Europlanet Science Congress 2020 for Schools

The Congress will take place between the 21st of September – 9th of October 2020, suggested age range 12-18 years old or older.

This is the first time that the Congress opens its virtual doors for the schools. We are happy to present the exact details for the participating schools as well as to invite them to an open discussion.

  1. List of scientific talks with plain language summary (available on-demand video)
  2. Every week a Q&Α session with one of the experts will be broadcasted live, and the students will have the opportunity to pose questions to them.

During the days and weeks of Congress we will have a list of scientific talks with plain language summary (available on-demand video) as well as Q&A sessions with scientists. We have also prepared some special program for the high school students including several webinars with scientists and Q&A sessions.

Please find the details and program below.

For the detailed guidelines we encourage you to attend our kick off meeting on the 17th of September at 4 pm CET, the credentials can be requested via [email protected].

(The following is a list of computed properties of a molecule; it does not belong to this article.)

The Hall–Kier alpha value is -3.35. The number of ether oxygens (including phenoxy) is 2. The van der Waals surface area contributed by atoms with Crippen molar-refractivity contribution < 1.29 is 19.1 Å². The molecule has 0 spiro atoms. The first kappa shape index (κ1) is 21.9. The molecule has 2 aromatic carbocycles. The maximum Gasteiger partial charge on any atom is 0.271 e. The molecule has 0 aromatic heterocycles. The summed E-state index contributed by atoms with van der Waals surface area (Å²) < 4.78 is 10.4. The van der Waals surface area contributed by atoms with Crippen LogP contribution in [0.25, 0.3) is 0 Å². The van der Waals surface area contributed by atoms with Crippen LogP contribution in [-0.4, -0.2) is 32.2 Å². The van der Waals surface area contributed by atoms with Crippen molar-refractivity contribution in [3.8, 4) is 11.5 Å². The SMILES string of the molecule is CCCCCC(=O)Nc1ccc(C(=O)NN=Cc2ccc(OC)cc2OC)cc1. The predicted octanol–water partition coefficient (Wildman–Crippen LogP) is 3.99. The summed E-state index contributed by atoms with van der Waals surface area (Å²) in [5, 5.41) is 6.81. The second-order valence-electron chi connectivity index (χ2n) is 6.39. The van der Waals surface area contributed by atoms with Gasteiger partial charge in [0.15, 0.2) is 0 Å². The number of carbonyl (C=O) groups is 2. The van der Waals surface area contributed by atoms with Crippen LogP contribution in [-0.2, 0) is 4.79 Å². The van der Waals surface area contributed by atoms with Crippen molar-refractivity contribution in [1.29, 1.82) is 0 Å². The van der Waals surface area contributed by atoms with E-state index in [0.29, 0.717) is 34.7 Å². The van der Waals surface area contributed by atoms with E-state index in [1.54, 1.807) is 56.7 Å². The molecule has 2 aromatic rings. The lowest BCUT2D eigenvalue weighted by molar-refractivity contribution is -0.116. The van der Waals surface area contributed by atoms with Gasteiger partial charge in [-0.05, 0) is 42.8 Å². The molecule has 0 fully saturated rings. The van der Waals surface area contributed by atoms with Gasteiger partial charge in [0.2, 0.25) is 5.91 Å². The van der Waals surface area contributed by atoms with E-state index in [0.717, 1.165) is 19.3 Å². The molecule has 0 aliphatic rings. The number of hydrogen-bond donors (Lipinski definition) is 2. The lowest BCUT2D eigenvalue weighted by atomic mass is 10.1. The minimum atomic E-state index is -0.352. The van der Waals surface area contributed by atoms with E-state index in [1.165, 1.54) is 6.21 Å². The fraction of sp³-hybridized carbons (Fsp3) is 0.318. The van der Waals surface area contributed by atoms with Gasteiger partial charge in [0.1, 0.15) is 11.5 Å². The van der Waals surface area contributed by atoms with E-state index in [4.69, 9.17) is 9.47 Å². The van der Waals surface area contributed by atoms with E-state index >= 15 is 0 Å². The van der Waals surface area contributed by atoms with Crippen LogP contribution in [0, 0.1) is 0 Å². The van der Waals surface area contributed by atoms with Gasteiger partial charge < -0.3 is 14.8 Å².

All webinars will take place in English, but in most cases the Q&A session will be available also in other languages. For those who would love to participate but can’t because of the time difference, we will share the recordings on the next day of each webinar.

Program of the webinars:

Sep 24th, 5pm CET /Webinar (english) + Q&A (english&french) 

What is Astrobiology?

Webinar with Ulysse Pedreira-Segade (Rensselaer Astrobiology Research and Education Center (RARE), Rensselaer Polytechnic Institute, Troy, NY) and Julia Brodsky (Blue marble Institute of Science, Founder of Art of Inquiry) in English, Q&A session is possible to have in English and French. Description to be provided      

Sep 30th, 12h CET /Webinar (english) + Q&A (english&greek)  

Searching for meteorites in Antarctica

Webinar with Ioannis Baziotis (Agricultural University of Athens) in English, Q&A session is possible to have in Greek

Antarctica represents a unique continent. It is the windiest, coldest, driest, highest continent on earth. Also, it is an ideal place to find meteorites. Mr. Baziotis was part of Antarctic Search for Meteorites (ANSMET) mission, which is a cooperative effort by NASA, the U.S. National Science Foundation, and the Smithsonian Institution. At the webinar the students will learn about the difficulties to be in Antarctica, the passion for searching the rocks formed during the early Solar system, the motivation to wait until the dream of a scientist came true (selection for ANSMET). They will learn how the study of meteorites help us to understand the processes form the different components within our solar system, and how they really evolved through time. The participants, will learn what a meteorite is, and which are the primary features to look at, in order to identify their extra-terrestrial origin. Finally, the students, will have the chance to look (unfortunately through their screens) real meteorites.